Yes. However, the little historical data we have shows that we may be in a cycle rather than a never-ending escalation.
Magnitude and the corresponding number indicate the relative intensity of an earthquake.
Magnitude 8.0 and Higher
According to the USGS short article Are Earthquakes Really on the Increase, in a given year we would expect one great earthquake of magnitude 8.0 or above.
My research shows that clusters of years have a great earthquake of 8.0 or above, with clusters of other years passing without going above 7.9. We can also expect decades where magnitude 8.5 and higher earthquakes are more frequent.
The data in the USGS list of Magnitude 8 and Greater Earthquakes shows that in the five year span from 1960 to 1965, five magnitude 8.5 or greater earthquakes hit. One was 9.2, another was a stunning 9.5. Then magnitudes dropped for almost 39 years!
Between February 1965 and December 2004, nineteen years (or almost half) registered no earthquake higher than 7.9. No year had an earthquake registering higher than 8.4.
We are back in a decade of higher intensity. Between December 2004 and February 2010, four years had earthquakes of 8.5 or higher.
If earthquakes follow the pattern between 1960 and 2010, high magnitude incidents of 8.5 or higher will drop in a year or so, and in the following decades several clusters of years will have no earthquake higher than 7.9.
Magnitude 7.0 to 7.9
This led me to challenge another statement in the USGS Article Are Earthquakes Really on the Increase. It states that they expect about 17 earthquakes of 7.0 to 7.9 each year. The average I found was lower; the range was from 5 to 25.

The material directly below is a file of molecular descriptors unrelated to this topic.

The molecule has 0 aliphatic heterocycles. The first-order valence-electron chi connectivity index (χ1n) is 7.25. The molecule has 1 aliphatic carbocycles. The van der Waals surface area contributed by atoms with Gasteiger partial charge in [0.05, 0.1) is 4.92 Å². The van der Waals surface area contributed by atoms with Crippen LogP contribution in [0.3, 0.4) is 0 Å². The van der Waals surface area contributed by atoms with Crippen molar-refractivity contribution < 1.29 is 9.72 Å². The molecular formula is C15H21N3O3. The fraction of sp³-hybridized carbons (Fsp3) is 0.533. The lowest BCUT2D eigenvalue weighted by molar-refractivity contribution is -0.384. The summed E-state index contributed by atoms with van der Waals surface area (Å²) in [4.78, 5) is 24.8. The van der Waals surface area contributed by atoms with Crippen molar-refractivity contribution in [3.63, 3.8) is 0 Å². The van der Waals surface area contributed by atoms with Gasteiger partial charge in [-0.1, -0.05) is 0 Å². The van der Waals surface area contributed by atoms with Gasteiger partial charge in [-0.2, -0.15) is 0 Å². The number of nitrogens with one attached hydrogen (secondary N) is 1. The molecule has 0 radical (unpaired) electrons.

I reviewed data in the USGS Centennial Earthquake Catalog for 1960 to 2001 (data for 2002 and later is limited or non-existent). The average number of earthquakes a year with a magnitude between 7.0 and 7.9 is 14, three lower than the USGS estimate. Forty-three percent, or almost half, had 13 to 15 earthquakes between 7.0 and 7.9. The high was 25 in 1968, the low was 5 in 1989.
My conclusion is that trying to make earthquake predictions through averaging has little value.
I also don’t agree with the article statement that ” earthquakes of magnitude 7.0 or greater have remained fairly constant.” Discussions above show a wide range in earthquake incidences of 7.0 to 7.9, and even greater variation in 8.0 and higher.
Fact: We will have earthquakes every day, every year, almost everywhere.
Prediction: At least one will be between 7.0 and 7.9.
Theory: Several earthquakes with a magnitude of 8.5 or higher occurring within a short span of years is part of a cycle rather than a steady upward trend.
Fact: We don’t have enough data yet to make valid, long term predictions. It will take many centuries of collecting and study to validate if cycles exist. And even then, nature might throw us a curve.
Disclaimer: I have no idea how accurate the data is. Measuring stations continue to be added; data from earlier years is probably incomplete. The data files are not clear if they include aftershocks as earthquakes or not. Some pages in the USGS web site say the data may not be up to date or accurate. However, working with what was provided was informative and interesting.
Are Earthquakes Really on the Increase? http://earthquake.usgs.gov/learn/topics/increase_in_earthquakes.php
Magnitude 8 and Greater Earthquakes, http://earthquake.usgs.gov/earthquakes/eqarchives/year/mag8/magnitude8_1900_date.php, USGS
Centennial Earthquake Catalog, http://earthquake.usgs.gov/research/data/centennial.php